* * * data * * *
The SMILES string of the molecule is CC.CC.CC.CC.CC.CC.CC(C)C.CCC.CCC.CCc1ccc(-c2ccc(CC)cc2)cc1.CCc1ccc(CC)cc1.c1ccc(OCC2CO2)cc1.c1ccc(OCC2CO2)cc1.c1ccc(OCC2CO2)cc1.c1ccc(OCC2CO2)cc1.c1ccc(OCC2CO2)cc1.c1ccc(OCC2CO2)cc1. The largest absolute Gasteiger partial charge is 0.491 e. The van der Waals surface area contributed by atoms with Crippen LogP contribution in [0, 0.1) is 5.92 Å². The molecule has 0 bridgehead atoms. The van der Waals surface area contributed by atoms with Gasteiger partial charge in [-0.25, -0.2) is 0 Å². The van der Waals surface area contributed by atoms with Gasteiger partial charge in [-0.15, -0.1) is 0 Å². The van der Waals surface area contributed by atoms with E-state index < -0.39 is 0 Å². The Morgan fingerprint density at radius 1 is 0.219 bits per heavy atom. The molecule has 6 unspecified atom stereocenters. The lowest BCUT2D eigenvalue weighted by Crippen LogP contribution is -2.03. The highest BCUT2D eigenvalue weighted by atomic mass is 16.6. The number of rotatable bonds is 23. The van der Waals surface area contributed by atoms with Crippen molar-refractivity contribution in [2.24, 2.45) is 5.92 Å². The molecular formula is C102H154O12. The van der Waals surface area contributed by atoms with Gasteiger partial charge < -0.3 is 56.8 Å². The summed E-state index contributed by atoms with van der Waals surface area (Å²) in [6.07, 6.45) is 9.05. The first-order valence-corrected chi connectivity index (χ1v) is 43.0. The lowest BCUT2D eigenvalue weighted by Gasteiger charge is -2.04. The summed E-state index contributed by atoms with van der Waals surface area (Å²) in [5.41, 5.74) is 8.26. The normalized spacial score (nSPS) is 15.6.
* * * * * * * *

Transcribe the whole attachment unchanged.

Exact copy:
The SMILES string of the molecule is CC.CC.CC.CC.CC.CC.CC(C)C.CCC.CCC.CCc1ccc(-c2ccc(CC)cc2)cc1.CCc1ccc(CC)cc1.c1ccc(OCC2CO2)cc1.c1ccc(OCC2CO2)cc1.c1ccc(OCC2CO2)cc1.c1ccc(OCC2CO2)cc1.c1ccc(OCC2CO2)cc1.c1ccc(OCC2CO2)cc1. The largest absolute Gasteiger partial charge is 0.491 e. The van der Waals surface area contributed by atoms with Crippen LogP contribution in [0, 0.1) is 5.92 Å². The molecule has 0 bridgehead atoms. The van der Waals surface area contributed by atoms with Gasteiger partial charge in [-0.25, -0.2) is 0 Å². The van der Waals surface area contributed by atoms with Gasteiger partial charge in [-0.15, -0.1) is 0 Å². The van der Waals surface area contributed by atoms with E-state index < -0.39 is 0 Å². The Morgan fingerprint density at radius 1 is 0.219 bits per heavy atom. The molecule has 6 unspecified atom stereocenters. The lowest BCUT2D eigenvalue weighted by Crippen LogP contribution is -2.03. The highest BCUT2D eigenvalue weighted by atomic mass is 16.6. The number of rotatable bonds is 23. The van der Waals surface area contributed by atoms with Crippen molar-refractivity contribution in [2.24, 2.45) is 5.92 Å². The molecular formula is C102H154O12. The van der Waals surface area contributed by atoms with Gasteiger partial charge < -0.3 is 56.8 Å². The summed E-state index contributed by atoms with van der Waals surface area (Å²) in [6.07, 6.45) is 9.05. The first-order valence-corrected chi connectivity index (χ1v) is 43.0. The lowest BCUT2D eigenvalue weighted by Gasteiger charge is -2.04. The summed E-state index contributed by atoms with van der Waals surface area (Å²) in [5.41, 5.74) is 8.26. The normalized spacial score (nSPS) is 15.6.